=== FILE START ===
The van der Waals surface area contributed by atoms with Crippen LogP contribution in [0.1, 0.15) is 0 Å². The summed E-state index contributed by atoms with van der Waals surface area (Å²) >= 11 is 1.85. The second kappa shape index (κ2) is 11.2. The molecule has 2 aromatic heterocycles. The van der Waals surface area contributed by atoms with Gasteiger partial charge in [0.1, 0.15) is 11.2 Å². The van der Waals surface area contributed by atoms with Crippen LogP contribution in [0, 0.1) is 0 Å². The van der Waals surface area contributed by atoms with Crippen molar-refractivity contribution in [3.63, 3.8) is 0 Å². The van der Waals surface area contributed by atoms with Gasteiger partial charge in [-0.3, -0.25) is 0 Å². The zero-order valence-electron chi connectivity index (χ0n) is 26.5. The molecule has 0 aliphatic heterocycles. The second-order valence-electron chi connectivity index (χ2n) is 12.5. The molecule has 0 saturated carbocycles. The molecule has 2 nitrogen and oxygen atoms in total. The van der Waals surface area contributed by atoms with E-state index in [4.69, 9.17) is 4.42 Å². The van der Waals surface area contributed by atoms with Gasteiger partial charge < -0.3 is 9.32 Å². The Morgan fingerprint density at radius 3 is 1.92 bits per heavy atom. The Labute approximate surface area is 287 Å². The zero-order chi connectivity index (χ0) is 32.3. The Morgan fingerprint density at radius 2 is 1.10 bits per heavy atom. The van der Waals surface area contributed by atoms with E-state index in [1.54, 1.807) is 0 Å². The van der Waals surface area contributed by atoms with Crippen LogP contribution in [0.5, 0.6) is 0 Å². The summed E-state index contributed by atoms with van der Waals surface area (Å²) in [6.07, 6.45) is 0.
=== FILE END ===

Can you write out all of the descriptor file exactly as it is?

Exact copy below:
The van der Waals surface area contributed by atoms with Crippen LogP contribution in [0.1, 0.15) is 0 Å². The summed E-state index contributed by atoms with van der Waals surface area (Å²) >= 11 is 1.85. The second kappa shape index (κ2) is 11.2. The molecule has 2 aromatic heterocycles. The van der Waals surface area contributed by atoms with Gasteiger partial charge in [0.1, 0.15) is 11.2 Å². The van der Waals surface area contributed by atoms with Crippen LogP contribution in [0, 0.1) is 0 Å². The van der Waals surface area contributed by atoms with Crippen molar-refractivity contribution in [3.63, 3.8) is 0 Å². The van der Waals surface area contributed by atoms with Gasteiger partial charge in [-0.3, -0.25) is 0 Å². The zero-order valence-electron chi connectivity index (χ0n) is 26.5. The molecule has 0 aliphatic heterocycles. The second-order valence-electron chi connectivity index (χ2n) is 12.5. The molecule has 0 saturated carbocycles. The molecule has 2 nitrogen and oxygen atoms in total. The van der Waals surface area contributed by atoms with E-state index in [4.69, 9.17) is 4.42 Å². The van der Waals surface area contributed by atoms with Gasteiger partial charge < -0.3 is 9.32 Å². The Morgan fingerprint density at radius 3 is 1.92 bits per heavy atom. The Labute approximate surface area is 287 Å². The zero-order chi connectivity index (χ0) is 32.3. The Morgan fingerprint density at radius 2 is 1.10 bits per heavy atom. The van der Waals surface area contributed by atoms with E-state index in [1.54, 1.807) is 0 Å². The van der Waals surface area contributed by atoms with Crippen LogP contribution in [0.5, 0.6) is 0 Å². The summed E-state index contributed by atoms with van der Waals surface area (Å²) in [6.07, 6.45) is 0.